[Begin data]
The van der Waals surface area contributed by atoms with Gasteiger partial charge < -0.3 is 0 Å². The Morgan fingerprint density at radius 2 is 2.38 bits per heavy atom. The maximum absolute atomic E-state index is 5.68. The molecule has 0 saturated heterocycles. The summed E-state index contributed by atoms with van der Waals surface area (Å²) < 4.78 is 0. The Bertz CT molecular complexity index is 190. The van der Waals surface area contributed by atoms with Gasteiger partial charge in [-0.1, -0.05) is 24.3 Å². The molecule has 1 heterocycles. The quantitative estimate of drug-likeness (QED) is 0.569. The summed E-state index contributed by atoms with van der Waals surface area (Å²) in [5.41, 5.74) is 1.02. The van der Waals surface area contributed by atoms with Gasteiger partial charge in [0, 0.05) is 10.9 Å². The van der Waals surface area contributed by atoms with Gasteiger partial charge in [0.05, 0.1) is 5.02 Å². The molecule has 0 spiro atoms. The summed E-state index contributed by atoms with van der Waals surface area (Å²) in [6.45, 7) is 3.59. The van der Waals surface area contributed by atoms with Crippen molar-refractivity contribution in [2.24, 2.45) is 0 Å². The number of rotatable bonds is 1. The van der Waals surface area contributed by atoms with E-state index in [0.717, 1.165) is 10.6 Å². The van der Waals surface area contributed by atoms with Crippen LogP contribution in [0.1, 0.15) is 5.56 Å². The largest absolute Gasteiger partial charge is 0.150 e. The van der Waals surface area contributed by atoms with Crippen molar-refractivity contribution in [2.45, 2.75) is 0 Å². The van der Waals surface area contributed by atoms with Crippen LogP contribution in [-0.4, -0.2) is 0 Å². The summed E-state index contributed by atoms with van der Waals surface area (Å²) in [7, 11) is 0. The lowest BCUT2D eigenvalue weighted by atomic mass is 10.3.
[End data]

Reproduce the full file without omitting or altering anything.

The van der Waals surface area contributed by atoms with Gasteiger partial charge < -0.3 is 0 Å². The Morgan fingerprint density at radius 2 is 2.38 bits per heavy atom. The maximum absolute atomic E-state index is 5.68. The molecule has 0 saturated heterocycles. The summed E-state index contributed by atoms with van der Waals surface area (Å²) < 4.78 is 0. The Bertz CT molecular complexity index is 190. The van der Waals surface area contributed by atoms with Gasteiger partial charge in [-0.1, -0.05) is 24.3 Å². The molecule has 1 heterocycles. The quantitative estimate of drug-likeness (QED) is 0.569. The summed E-state index contributed by atoms with van der Waals surface area (Å²) in [5.41, 5.74) is 1.02. The van der Waals surface area contributed by atoms with Gasteiger partial charge in [0, 0.05) is 10.9 Å². The van der Waals surface area contributed by atoms with Gasteiger partial charge in [0.05, 0.1) is 5.02 Å². The molecule has 0 spiro atoms. The summed E-state index contributed by atoms with van der Waals surface area (Å²) in [6.45, 7) is 3.59. The van der Waals surface area contributed by atoms with Crippen molar-refractivity contribution in [2.24, 2.45) is 0 Å². The number of rotatable bonds is 1. The van der Waals surface area contributed by atoms with E-state index in [0.717, 1.165) is 10.6 Å². The van der Waals surface area contributed by atoms with Crippen LogP contribution in [0.1, 0.15) is 5.56 Å². The largest absolute Gasteiger partial charge is 0.150 e. The van der Waals surface area contributed by atoms with Crippen molar-refractivity contribution in [2.45, 2.75) is 0 Å². The van der Waals surface area contributed by atoms with Crippen LogP contribution in [-0.4, -0.2) is 0 Å². The summed E-state index contributed by atoms with van der Waals surface area (Å²) in [7, 11) is 0. The lowest BCUT2D eigenvalue weighted by atomic mass is 10.3.